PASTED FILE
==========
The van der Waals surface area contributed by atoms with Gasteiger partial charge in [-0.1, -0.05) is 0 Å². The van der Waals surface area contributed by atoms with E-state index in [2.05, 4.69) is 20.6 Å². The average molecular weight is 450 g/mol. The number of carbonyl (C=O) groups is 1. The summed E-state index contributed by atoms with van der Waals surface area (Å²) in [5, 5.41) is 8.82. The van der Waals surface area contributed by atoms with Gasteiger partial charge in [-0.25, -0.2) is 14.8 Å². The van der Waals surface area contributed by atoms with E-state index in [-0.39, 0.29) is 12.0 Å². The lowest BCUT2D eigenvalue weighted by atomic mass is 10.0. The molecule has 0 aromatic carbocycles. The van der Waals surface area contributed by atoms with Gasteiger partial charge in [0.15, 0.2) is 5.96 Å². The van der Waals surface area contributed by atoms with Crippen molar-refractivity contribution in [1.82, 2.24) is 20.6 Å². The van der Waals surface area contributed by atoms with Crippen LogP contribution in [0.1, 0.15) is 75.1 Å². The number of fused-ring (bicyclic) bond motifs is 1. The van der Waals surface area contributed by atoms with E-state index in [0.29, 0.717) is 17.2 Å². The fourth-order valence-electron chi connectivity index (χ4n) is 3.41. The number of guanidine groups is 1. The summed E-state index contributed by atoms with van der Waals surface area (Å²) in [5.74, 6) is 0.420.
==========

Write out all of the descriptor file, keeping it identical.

The van der Waals surface area contributed by atoms with Gasteiger partial charge in [-0.1, -0.05) is 0 Å². The van der Waals surface area contributed by atoms with E-state index in [2.05, 4.69) is 20.6 Å². The average molecular weight is 450 g/mol. The number of carbonyl (C=O) groups is 1. The summed E-state index contributed by atoms with van der Waals surface area (Å²) in [5, 5.41) is 8.82. The van der Waals surface area contributed by atoms with Gasteiger partial charge in [-0.25, -0.2) is 14.8 Å². The van der Waals surface area contributed by atoms with E-state index in [-0.39, 0.29) is 12.0 Å². The lowest BCUT2D eigenvalue weighted by atomic mass is 10.0. The molecule has 0 aromatic carbocycles. The van der Waals surface area contributed by atoms with Gasteiger partial charge in [0.15, 0.2) is 5.96 Å². The van der Waals surface area contributed by atoms with Crippen molar-refractivity contribution in [1.82, 2.24) is 20.6 Å². The van der Waals surface area contributed by atoms with Crippen LogP contribution in [0.1, 0.15) is 75.1 Å². The number of fused-ring (bicyclic) bond motifs is 1. The van der Waals surface area contributed by atoms with E-state index in [0.29, 0.717) is 17.2 Å². The fourth-order valence-electron chi connectivity index (χ4n) is 3.41. The number of guanidine groups is 1. The summed E-state index contributed by atoms with van der Waals surface area (Å²) in [5.74, 6) is 0.420.